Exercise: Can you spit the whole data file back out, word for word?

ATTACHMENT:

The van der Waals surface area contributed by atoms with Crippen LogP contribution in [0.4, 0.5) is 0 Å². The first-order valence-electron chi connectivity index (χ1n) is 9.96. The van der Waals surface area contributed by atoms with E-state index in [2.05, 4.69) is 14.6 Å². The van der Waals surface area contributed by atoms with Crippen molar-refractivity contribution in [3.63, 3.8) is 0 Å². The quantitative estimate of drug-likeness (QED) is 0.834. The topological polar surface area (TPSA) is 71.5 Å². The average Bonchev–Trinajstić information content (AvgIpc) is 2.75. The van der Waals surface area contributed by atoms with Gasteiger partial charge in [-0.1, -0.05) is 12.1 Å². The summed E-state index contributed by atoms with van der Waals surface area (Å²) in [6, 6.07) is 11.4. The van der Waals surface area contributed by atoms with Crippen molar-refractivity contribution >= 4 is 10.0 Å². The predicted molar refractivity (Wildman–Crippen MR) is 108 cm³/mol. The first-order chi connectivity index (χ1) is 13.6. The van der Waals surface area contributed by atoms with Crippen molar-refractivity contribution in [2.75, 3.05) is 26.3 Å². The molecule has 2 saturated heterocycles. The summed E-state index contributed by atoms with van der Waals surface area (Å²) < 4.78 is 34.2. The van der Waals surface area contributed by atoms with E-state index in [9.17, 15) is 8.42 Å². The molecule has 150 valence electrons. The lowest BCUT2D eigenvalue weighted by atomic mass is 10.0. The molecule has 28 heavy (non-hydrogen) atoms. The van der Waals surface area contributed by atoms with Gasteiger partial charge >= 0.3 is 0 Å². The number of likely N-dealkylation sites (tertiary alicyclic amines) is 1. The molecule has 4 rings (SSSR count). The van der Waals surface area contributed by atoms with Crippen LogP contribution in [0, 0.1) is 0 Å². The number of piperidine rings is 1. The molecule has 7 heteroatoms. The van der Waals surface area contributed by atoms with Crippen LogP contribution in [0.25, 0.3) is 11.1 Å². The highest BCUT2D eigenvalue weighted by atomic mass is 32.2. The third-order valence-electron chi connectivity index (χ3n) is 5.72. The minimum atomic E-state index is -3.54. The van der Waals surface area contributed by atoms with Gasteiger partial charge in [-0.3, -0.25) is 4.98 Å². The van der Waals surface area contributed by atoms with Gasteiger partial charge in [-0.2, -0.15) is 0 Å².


The van der Waals surface area contributed by atoms with Crippen LogP contribution in [0.4, 0.5) is 0 Å². The first-order valence-electron chi connectivity index (χ1n) is 9.96. The van der Waals surface area contributed by atoms with E-state index in [2.05, 4.69) is 14.6 Å². The van der Waals surface area contributed by atoms with Crippen molar-refractivity contribution in [3.63, 3.8) is 0 Å². The quantitative estimate of drug-likeness (QED) is 0.834. The topological polar surface area (TPSA) is 71.5 Å². The average Bonchev–Trinajstić information content (AvgIpc) is 2.75. The van der Waals surface area contributed by atoms with Gasteiger partial charge in [-0.1, -0.05) is 12.1 Å². The summed E-state index contributed by atoms with van der Waals surface area (Å²) in [6, 6.07) is 11.4. The van der Waals surface area contributed by atoms with Crippen molar-refractivity contribution >= 4 is 10.0 Å². The predicted molar refractivity (Wildman–Crippen MR) is 108 cm³/mol. The first-order chi connectivity index (χ1) is 13.6. The van der Waals surface area contributed by atoms with Crippen molar-refractivity contribution in [2.75, 3.05) is 26.3 Å². The molecule has 2 saturated heterocycles. The summed E-state index contributed by atoms with van der Waals surface area (Å²) < 4.78 is 34.2. The van der Waals surface area contributed by atoms with E-state index in [9.17, 15) is 8.42 Å². The molecule has 150 valence electrons. The lowest BCUT2D eigenvalue weighted by atomic mass is 10.0. The molecule has 28 heavy (non-hydrogen) atoms. The van der Waals surface area contributed by atoms with Gasteiger partial charge >= 0.3 is 0 Å². The number of likely N-dealkylation sites (tertiary alicyclic amines) is 1. The molecule has 4 rings (SSSR count). The van der Waals surface area contributed by atoms with Crippen LogP contribution in [0, 0.1) is 0 Å². The number of piperidine rings is 1. The molecule has 7 heteroatoms. The van der Waals surface area contributed by atoms with Crippen LogP contribution in [0.25, 0.3) is 11.1 Å². The highest BCUT2D eigenvalue weighted by atomic mass is 32.2. The third-order valence-electron chi connectivity index (χ3n) is 5.72. The minimum atomic E-state index is -3.54. The van der Waals surface area contributed by atoms with Gasteiger partial charge in [-0.3, -0.25) is 4.98 Å². The van der Waals surface area contributed by atoms with Gasteiger partial charge in [-0.2, -0.15) is 0 Å².